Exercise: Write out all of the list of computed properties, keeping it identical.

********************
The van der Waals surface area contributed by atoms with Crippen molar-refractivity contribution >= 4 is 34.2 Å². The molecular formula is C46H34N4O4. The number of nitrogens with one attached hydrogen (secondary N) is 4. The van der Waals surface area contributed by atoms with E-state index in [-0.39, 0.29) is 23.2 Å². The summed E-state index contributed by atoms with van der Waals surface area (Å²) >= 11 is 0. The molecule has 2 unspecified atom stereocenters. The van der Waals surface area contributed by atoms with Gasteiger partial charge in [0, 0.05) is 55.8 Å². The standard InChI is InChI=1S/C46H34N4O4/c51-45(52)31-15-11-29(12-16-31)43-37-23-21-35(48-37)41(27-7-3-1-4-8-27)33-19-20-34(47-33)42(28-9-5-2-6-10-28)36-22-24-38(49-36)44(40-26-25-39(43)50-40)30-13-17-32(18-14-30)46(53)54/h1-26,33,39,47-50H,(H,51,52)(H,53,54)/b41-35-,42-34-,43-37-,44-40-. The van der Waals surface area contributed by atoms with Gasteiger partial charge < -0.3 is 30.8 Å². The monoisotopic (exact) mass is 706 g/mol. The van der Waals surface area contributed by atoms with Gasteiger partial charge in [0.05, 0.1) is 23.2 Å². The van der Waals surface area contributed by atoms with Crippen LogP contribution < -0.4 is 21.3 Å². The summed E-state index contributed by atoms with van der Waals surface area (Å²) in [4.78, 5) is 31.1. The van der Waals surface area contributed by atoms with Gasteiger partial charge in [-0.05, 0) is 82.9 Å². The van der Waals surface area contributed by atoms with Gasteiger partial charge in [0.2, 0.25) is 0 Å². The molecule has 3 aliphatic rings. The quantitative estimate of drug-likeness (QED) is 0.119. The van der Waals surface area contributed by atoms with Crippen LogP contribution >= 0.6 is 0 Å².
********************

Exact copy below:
The van der Waals surface area contributed by atoms with Crippen molar-refractivity contribution >= 4 is 34.2 Å². The molecular formula is C46H34N4O4. The number of nitrogens with one attached hydrogen (secondary N) is 4. The van der Waals surface area contributed by atoms with E-state index in [-0.39, 0.29) is 23.2 Å². The summed E-state index contributed by atoms with van der Waals surface area (Å²) >= 11 is 0. The molecule has 2 unspecified atom stereocenters. The van der Waals surface area contributed by atoms with Gasteiger partial charge in [0, 0.05) is 55.8 Å². The standard InChI is InChI=1S/C46H34N4O4/c51-45(52)31-15-11-29(12-16-31)43-37-23-21-35(48-37)41(27-7-3-1-4-8-27)33-19-20-34(47-33)42(28-9-5-2-6-10-28)36-22-24-38(49-36)44(40-26-25-39(43)50-40)30-13-17-32(18-14-30)46(53)54/h1-26,33,39,47-50H,(H,51,52)(H,53,54)/b41-35-,42-34-,43-37-,44-40-. The van der Waals surface area contributed by atoms with Gasteiger partial charge < -0.3 is 30.8 Å². The monoisotopic (exact) mass is 706 g/mol. The van der Waals surface area contributed by atoms with Gasteiger partial charge in [0.05, 0.1) is 23.2 Å². The van der Waals surface area contributed by atoms with Crippen LogP contribution < -0.4 is 21.3 Å². The summed E-state index contributed by atoms with van der Waals surface area (Å²) in [4.78, 5) is 31.1. The van der Waals surface area contributed by atoms with Gasteiger partial charge in [-0.05, 0) is 82.9 Å². The van der Waals surface area contributed by atoms with Gasteiger partial charge in [0.2, 0.25) is 0 Å². The molecule has 3 aliphatic rings. The quantitative estimate of drug-likeness (QED) is 0.119. The van der Waals surface area contributed by atoms with Crippen LogP contribution >= 0.6 is 0 Å².